A switch, sensor, transducer, and transmitter are functionally different components. But, these terms are defined differently across industries. Some companies define transducers as simple analog devices, while transmitters are more complex and output a digital signal. Other companies reserve the term transducer for devices with a voltage signal and transmitter for devices with a 4-20 mA signal. The term ‘pressure sensor’ is broader and can refer to a pressure transmitter/transducer. It can even refer to pressure switches, depending on the source.
Also, there are integrated modules comprising a transducer with a transmitter (and the overall unit may be called a transmitter), or a transducer with a pressure switch. Since these definitions are vague and often used differently across industries, they are often used interchangeably in engineering or industrial environments. Hence, it is always advisable to be specific with these terms to avoid confusion and minimize errors. Also, read the product description carefully before purchasing a transducer, sensor, or transmitter to ensure it meets the application requirements.
Pressure switch vs pressure transmitter
Pressure switches and pressure transducers seem pretty similar at first glance. However, they have very different design principles and are used for different purposes.
Pressure switches are used to operate an electrical circuit when a certain pressure level is exceeded. They directly control a fluid system and can operate without a power supply.
On the other hand, pressure transducers or transmitters emit a continuous signal that indicates the pressure level. They don’t directly control the circuit but provide a signal for a PLC or other control device. They are used for more sophisticated monitoring, predictive analysis, or process control applications. In general, pressure transducers are more expensive than pressure switches.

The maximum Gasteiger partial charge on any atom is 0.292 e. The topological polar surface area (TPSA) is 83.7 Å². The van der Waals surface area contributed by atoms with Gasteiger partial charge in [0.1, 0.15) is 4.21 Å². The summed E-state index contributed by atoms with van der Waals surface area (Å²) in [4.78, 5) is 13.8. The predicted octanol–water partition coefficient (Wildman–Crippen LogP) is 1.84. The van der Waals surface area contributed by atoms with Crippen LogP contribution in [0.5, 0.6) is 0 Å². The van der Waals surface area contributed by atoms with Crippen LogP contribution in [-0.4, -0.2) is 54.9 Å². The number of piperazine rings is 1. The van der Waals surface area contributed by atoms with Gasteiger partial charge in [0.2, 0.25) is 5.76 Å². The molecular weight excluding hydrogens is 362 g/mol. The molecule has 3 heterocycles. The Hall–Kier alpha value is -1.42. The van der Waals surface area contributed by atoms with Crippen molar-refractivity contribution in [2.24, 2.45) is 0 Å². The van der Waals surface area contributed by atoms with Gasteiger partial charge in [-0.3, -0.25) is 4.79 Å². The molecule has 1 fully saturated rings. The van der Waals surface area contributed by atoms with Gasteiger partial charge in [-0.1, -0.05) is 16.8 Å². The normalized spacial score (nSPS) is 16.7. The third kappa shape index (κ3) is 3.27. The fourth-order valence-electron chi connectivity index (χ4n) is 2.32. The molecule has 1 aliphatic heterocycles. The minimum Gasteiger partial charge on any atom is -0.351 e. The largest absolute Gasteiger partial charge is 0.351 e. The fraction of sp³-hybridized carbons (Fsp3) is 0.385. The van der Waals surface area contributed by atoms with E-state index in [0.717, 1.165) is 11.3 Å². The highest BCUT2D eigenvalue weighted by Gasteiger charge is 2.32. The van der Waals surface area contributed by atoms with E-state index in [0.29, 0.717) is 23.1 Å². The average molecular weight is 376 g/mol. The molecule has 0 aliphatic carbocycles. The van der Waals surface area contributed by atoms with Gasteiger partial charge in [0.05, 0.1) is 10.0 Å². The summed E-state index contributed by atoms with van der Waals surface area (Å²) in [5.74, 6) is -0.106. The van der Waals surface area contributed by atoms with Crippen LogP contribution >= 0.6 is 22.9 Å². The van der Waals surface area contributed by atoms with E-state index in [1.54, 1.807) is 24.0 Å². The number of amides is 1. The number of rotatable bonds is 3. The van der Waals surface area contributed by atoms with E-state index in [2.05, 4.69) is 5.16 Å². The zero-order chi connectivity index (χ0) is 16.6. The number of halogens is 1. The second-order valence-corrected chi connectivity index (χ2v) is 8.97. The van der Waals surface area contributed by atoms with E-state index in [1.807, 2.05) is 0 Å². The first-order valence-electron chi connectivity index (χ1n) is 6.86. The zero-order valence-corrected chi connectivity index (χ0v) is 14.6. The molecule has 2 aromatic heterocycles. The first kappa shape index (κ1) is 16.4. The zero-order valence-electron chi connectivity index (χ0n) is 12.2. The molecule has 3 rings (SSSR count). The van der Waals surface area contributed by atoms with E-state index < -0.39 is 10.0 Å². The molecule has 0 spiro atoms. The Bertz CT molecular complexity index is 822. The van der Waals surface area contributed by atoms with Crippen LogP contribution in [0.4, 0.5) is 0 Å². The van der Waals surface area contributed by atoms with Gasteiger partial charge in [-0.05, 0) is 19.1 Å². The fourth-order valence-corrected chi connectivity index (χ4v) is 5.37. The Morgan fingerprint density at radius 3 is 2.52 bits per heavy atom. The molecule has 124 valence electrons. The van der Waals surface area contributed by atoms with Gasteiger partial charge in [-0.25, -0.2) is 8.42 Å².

Table 3: Pressure switch vs transmitter
|Feature||Pressure switch||Pressure transmitter|
|Function||On/off control based on pressure threshold.||Continuous and precise pressure measurement.|
|Output||Digital (typically a relay or contact closure).||Analog (usually 4-20 mA or 0-10 VDC).|
|Measurement precision||Limited precision, typically within a setpoint range.||High precision, capable of precise pressure readings.|
|Response time||Typically fast response time for switching.||Has a slower response due to signal processing.|
|Pressure range||Limited to a specific setpoint range.||Covers a wide range of pressure values.|
|Applications||Suitable for basic pressure control and monitoring.||Used for precise monitoring, data acquisition, and process control.|
|Cost||Generally lower cost.||Typically higher cost due to precision and features.|
|Integration||Easy to integrate into simple control systems.||Requires compatibility with data acquisition systems.|
What is the difference between a sensor and a transducer?
A sensor is a device that detects a change in environmental parameters. A transducer consists of a sensor and a signal conditioning unit that converts the input parameter to an equivalent electrical output.
What is a pressure transmitter?
Pressure transmitters measure the process pressure values and amplify them to an equivalent voltage or current. Transmitters are preferred when sending signals over hundreds of kilometers.
When to use a pressure switch or transmitter?
Use a pressure switch when you need a simple on/off control based on a specific pressure threshold, and use a pressure transducer when you require continuous and precise pressure measurement or analog output.